The fact that this definition works depends on the lazy evaluation semantics of Haskell. The arguments of the function ifThenElse are only evaluated, when they are really needed. Let us attempt the same experiment in a language with eager evaluation semantics, e.g., Python:

# A troubled re-definition of "if"
def troubledIf(b,x1,x2):
    if b:
        return x1
    else:
        return x2

# Factorial re-defined to use user-defined if
def troubledFactorial(x):
    if not isinstance(x, (int, long)) or x<0:
        raise RuntimeError('factorial arg error')
    else:
        return troubledIf(x<=1,1,x * troubledFactorial(x-1))

When exercising this definition, we get this sort of runtime error:

>>> troubledFactorial(5)
Traceback (most recent call last):
  File "<stdin>", line 1, in <module>
  File "program.py", line 23, in troubledFactorial
    return troubledIf(x<=1,1,x * troubledFactorial(x-1))
  File "program.py", line 23, in troubledFactorial
    return troubledIf(x<=1,1,x * troubledFactorial(x-1))
  File "program.py", line 23, in troubledFactorial
    return troubledIf(x<=1,1,x * troubledFactorial(x-1))
  File "program.py", line 23, in troubledFactorial
    return troubledIf(x<=1,1,x * troubledFactorial(x-1))
  File "program.py", line 23, in troubledFactorial
    return troubledIf(x<=1,1,x * troubledFactorial(x-1))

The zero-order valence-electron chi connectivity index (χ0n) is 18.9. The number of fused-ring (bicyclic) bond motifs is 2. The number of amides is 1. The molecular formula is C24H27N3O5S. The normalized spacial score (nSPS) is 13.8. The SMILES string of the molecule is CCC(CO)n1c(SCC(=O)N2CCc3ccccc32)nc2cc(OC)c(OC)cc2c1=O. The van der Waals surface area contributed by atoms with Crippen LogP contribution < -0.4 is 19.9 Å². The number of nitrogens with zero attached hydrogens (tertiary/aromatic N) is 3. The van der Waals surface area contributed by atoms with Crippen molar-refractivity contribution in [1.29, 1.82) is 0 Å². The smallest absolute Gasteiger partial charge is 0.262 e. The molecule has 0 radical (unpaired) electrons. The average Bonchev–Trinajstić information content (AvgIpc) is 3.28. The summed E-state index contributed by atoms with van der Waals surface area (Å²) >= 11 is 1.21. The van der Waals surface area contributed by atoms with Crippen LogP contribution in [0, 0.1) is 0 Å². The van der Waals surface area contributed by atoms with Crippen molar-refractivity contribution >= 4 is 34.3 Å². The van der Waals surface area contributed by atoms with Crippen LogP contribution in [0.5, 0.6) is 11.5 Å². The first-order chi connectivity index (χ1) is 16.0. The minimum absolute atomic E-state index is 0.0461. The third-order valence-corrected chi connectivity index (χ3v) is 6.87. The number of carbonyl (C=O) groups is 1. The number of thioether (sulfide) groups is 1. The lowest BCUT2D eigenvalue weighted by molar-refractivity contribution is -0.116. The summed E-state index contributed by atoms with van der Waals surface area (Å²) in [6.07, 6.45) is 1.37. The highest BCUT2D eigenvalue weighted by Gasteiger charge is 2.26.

File "program.py", line 23, in troubledFactorial
    return troubledIf(x<=1,1,x * troubledFactorial(x-1))
  File "program.py", line 21, in troubledFactorial
    raise RuntimeError('factorial arg error')
RuntimeError: factorial arg error

A quick analysis suggests that this runtime error arises from the fact that an application of the function 'generates' an infinite chain of recursive applications, thereby eventually leading to the application of the function to a negative number, which is intercepted by the precondition test of the function. Thus, the function troubledIf is clearly not lazy and it cannot be used in defining the factorial function.

Encoding laziness

One may encode laziness in a language with eager evaluation. To this end, each expressions, for which evaluation should be deferred, can be turned into a degenerated closure (lambda abstraction) such that the evaluation can be requested explicitly by a trivial application. Consider the following attempt at a user-defined 'if' in Python and its use in another attempt at the factorial function:

# A (properly) lazy re-definition of "if"
def lazyIf(b,x1,x2):
    if b:
        return x1(())
    else:
        return x2(())

# A definition of factorial using lazyIf
def lazyFactorial(x):
    if not isinstance(x, (int, long)) or x<0:
        raise RuntimeError('factorial arg error')
    else:
        return lazyIf(x<=1,lambda  : 1, lambda  : x * lazyFactorial(x-1))

Thus, evaluation is requested explicitly by passing "()" (i.e., the empty tuple) to a "deferred" expression. When constructing a deferred expression, then we use a lambda abstraction with a superfluous variable.

See Document:Okasaki96 for a profound discussion of data structures in a functional programming language while leveraging laziness for the benefit of efficiency.

Relationships

See the related concept of eager evaluation.

Synonyms (in a broad sense):